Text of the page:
Strong activity in the retail sector, and a robust rental and investment sales market seemed to be the tonic buoying the crowd at the 117th annual Real Estate Board of New York banquet.
The gathering, held at the New York Hilton Hotel in Midtown, attracted prominent elected leaders, including Mayor Michael Bloomberg, U.S. Senator Charles Schumer, City Council Speaker Christine Quinn, as well as thousands of prominent real estate professionals, such as Douglas Durst, Kent Swig, Lawrence Gluck, Larry Silverstein, Ziel Feldman, Paul Massey and James Kuhn. Mayoral candidates Joseph Lhota and John Catsimatidis also attended.
Brokers who attended the gathering were split on how 2013 would shape up.
Faith Hope Consolo, chairman of retail sales and leasing at Douglas Elliman, took an optimistic tone on retail: “I think it can go even further.”
But Jason Pruger, an executive managing director at Newmark Grubb Knight Frank, was more circumspect on retail. While some areas, such as Fifth Avenue, were doing well with the tourist traffic, others were not, he said. “There are areas like Downtown, since the flooding, and Second Avenue, that are hurting. Where tourists are not shopping, that is a challenge,” Pruger said.
Avi Lebor, director of acquisitions at Kushner Companies, which has been actively acquiring multi-family properties in Manhattan, expected rental rates to continue to rise, but did not expect much growth this year in the value of office buildings. “We feel very bullish on the [residential] market, we certainly hope so. That’s why we are buying,” he said.
James Nelson, a partner at Massey Knakal Realty Services, said, “Our biggest problem is lack of product. We did a mass sell off in December. We had 90 transactions. It decimated our listing inventory.”
MaryAnne Gilmartin, executive vice president at the development firm Forest City Ratner, said the three top penthouses remained available at New York by Gehry, at 8 Spruce Street, even as apartment hunters below had leased 90 percent of the tower. The luxury rental market “is somewhat seasonal,” she said, adding that the number of potential residential tenants looking to lease a $50,000-per-month apartment was smaller.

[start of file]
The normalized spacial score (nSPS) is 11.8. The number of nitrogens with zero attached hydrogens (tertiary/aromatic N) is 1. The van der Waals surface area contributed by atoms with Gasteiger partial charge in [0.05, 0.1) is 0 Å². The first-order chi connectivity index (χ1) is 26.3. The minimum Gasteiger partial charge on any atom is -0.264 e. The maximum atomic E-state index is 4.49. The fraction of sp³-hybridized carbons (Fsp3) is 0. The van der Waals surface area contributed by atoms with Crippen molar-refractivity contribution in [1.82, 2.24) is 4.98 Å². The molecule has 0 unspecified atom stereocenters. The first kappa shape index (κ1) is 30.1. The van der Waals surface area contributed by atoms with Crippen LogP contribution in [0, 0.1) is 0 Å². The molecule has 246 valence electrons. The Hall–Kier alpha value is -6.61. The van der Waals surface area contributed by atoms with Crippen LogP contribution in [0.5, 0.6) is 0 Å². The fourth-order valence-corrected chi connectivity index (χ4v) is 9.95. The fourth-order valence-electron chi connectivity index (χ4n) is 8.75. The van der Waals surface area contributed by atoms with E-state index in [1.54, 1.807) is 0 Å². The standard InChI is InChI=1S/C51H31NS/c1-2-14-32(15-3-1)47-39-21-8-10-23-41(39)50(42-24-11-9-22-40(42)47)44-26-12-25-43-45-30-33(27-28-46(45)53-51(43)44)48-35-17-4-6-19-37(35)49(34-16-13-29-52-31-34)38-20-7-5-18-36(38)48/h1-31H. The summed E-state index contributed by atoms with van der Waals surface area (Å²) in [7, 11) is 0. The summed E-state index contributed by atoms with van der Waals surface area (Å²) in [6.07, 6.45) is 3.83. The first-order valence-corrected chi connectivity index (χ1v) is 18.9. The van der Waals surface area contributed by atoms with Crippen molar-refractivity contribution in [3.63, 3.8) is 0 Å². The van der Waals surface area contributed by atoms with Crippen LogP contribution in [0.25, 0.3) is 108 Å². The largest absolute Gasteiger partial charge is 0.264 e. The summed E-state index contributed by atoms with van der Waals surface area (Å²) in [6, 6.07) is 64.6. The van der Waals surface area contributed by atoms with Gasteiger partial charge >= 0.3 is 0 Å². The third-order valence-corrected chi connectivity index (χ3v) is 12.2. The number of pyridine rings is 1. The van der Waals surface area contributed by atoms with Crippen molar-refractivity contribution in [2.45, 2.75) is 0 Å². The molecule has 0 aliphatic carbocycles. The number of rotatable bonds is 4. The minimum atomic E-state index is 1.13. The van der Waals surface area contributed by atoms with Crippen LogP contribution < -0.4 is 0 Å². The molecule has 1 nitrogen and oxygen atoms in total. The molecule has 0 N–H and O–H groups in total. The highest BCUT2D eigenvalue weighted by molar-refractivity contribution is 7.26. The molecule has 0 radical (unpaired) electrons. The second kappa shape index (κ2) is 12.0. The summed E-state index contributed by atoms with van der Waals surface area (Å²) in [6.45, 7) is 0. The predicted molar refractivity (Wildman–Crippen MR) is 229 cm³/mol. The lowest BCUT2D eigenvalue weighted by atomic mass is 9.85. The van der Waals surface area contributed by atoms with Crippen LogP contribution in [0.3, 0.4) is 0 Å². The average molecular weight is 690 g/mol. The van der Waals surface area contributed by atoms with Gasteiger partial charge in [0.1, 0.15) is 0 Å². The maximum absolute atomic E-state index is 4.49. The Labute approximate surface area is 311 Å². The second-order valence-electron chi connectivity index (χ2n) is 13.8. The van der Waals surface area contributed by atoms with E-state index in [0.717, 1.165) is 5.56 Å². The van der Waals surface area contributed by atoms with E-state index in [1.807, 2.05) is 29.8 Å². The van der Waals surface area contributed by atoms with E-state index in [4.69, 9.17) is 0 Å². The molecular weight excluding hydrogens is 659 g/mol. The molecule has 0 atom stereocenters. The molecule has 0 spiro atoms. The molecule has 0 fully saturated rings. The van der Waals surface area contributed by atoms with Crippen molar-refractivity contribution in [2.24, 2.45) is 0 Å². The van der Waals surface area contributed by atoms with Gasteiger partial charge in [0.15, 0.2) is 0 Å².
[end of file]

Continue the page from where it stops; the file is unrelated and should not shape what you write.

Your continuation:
Several attendees said they would be sad to see Mayor Michael Bloomberg, who attended the event for the last time as mayor, leave office next January. “Bloomberg should run for a fourth term,” Robert Shapiro, president of City Center Real Estate, said in jest.
Despite Bloomberg’s popularity with the crowd, some were skeptical his recent attempt at leaving a lasting legacy on Midtown development — the rezoning proposal is being led by gala-attendee Amanda Burden, director of the Department of City Planning — would ever pass.
“I don’t think they will be able to do it,” Thomas Elghanayan, chairman of TF Cornerstone, said. He believed the plan would not be passed before Bloomberg’s term ends in December, and the next mayor would likely not pick the plan up.
Burden told The Real Deal: “Economic development is crucial for jobs, making the city more competitive, new housing and keeping the economy of the city strong for generations to come. REBNY is the champion of that.”
Unlike last year, when the dining hall was unusually quiet, this year the speakers were mostly drowned out by chatty brokers and developers.
One elected official did strain above the din to be heard. Schumer took the podium to offer a few words to the crowd, sounding a bit like a high school coach, ending with, “Let’s keep building — and grow New York! Have a great evening.”
REBNY expected about 2,200 attendees to tonight’s gala, a bump of approximately 10 percent from last year, a spokesperson said. The event costs attendees $1,000 per plate.
The organization honored six real estate professionals during the awards ceremony. Dottie Herman, CEO of residential brokerage Douglas Elliman, was given the Kenneth R. Gerrety Humanitarian Award; Woody Heller, executive managing director at Studley, won the Louis Smadbeck Broker Recognition Award.
Another Studley broker, William Montana, a managing director, was given the The Young Real Estate Man of the Year Award. Developer Donald Zucker, chairman of the Donald Zucker Company, was given the Bernard H. Mendik Lifetime Leadership in Real Estate Award.
Meanwhile, Dick Concannon, a senior vice president at Rudin Management, won the George M. Brooker Management Executive of the Year Award, and Mike Fishman, international executive vice president of the Service Employees International Union, was given the Harry B. Helmsley Distinguished New Yorker Award.
Peter Hauspurg, CEO of Eastern Consolidated, had words of caution in the midst of the raucous drinking and eating and backslapping. “It feels like there are 50 percent more people here than last year. That may mean it’s time to sell. There was this same feeling in 2007,” he said.